Coffee is political.
Food is political.
Your damn clothing is political.
I would not be the person I am today without immigration.
If you follow me on social media or read my work on Medium, it should come as no surprise to you that I am vehemently opposed to the recently signed immigration executive order.
This weekend, there is a nationwide fundraiser for the ACLU with over 600 cafes participating.
“Like a hot mug of drip coffee spilled on a crisp white apron, these orders are a dark stain on our national conscience, and as Americans we feel compelled to stand up against them.” – Sprudge
Keep coffee out of politics!
But oh, did you not know that politics is already in every part of the coffee chain?
- The very history of cafes is rooted in political discourse
- Sustainability of the industry, in all forms – community, environment, farmworker rights, access to health care, coffee prices – all have ties to laws and politics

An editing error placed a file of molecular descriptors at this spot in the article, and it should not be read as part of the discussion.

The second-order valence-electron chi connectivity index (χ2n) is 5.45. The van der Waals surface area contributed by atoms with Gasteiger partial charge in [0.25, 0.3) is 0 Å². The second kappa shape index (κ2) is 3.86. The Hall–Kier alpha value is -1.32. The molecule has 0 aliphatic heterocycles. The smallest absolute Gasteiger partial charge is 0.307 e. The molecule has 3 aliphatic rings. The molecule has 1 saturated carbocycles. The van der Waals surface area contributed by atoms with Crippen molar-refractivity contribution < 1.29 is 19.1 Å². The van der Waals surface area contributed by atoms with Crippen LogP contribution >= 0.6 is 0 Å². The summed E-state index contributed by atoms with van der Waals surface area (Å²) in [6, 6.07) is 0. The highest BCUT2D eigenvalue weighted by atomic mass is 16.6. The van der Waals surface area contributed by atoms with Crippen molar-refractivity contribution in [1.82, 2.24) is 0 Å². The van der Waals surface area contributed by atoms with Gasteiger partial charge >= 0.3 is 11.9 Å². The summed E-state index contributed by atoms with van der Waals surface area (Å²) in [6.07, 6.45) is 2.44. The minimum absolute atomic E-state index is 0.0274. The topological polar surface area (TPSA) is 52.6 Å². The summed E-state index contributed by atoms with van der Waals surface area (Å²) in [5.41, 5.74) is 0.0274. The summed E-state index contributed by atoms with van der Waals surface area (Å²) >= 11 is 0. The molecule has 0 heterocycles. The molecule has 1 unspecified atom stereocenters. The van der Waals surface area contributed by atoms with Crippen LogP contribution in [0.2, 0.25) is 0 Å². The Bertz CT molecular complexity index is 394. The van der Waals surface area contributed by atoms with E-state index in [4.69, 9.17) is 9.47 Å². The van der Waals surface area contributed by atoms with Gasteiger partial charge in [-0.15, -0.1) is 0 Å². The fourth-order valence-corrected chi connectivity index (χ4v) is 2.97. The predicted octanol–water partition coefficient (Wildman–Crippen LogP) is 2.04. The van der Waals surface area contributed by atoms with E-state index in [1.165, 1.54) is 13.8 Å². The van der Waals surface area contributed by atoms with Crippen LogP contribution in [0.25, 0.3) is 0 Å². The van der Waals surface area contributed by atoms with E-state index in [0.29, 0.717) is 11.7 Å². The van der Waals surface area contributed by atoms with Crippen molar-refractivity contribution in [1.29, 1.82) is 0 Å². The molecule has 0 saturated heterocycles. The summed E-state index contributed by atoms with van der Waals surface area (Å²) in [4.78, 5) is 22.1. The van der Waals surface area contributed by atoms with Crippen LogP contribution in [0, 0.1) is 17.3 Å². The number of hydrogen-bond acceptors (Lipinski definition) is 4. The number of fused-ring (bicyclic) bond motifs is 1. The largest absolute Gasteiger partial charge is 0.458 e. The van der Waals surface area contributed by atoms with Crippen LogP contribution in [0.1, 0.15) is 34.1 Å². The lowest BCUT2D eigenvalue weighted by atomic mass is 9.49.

- Coffee pickers are migrant workers
I celebrated the Lunar New Year last weekend. It was bittersweet, as it also came on the weekend when protests erupted at many major airports around the US. I read about green card holders who were denied entrance, legal immigrants who were turned away and sent back home, and people who thought religious-based questioning at the border was legal.
I’m the daughter of immigrants.
I grew up eating my culture’s food and was shamed for it in the lunchroom. I didn’t have a “traditional” Thanksgiving meal (by traditional, I mean a turkey, mashed potatoes, and green bean casserole) until I was 21. We happily ate roast duck and braised pork belly.
I drink coffee that was picked by migrants’ hands. I eat food that was made by immigrants’ and refugees’ hands.
After all, without immigrants and refugees, you wouldn’t be able to exoticize our food or fetishize our bodies.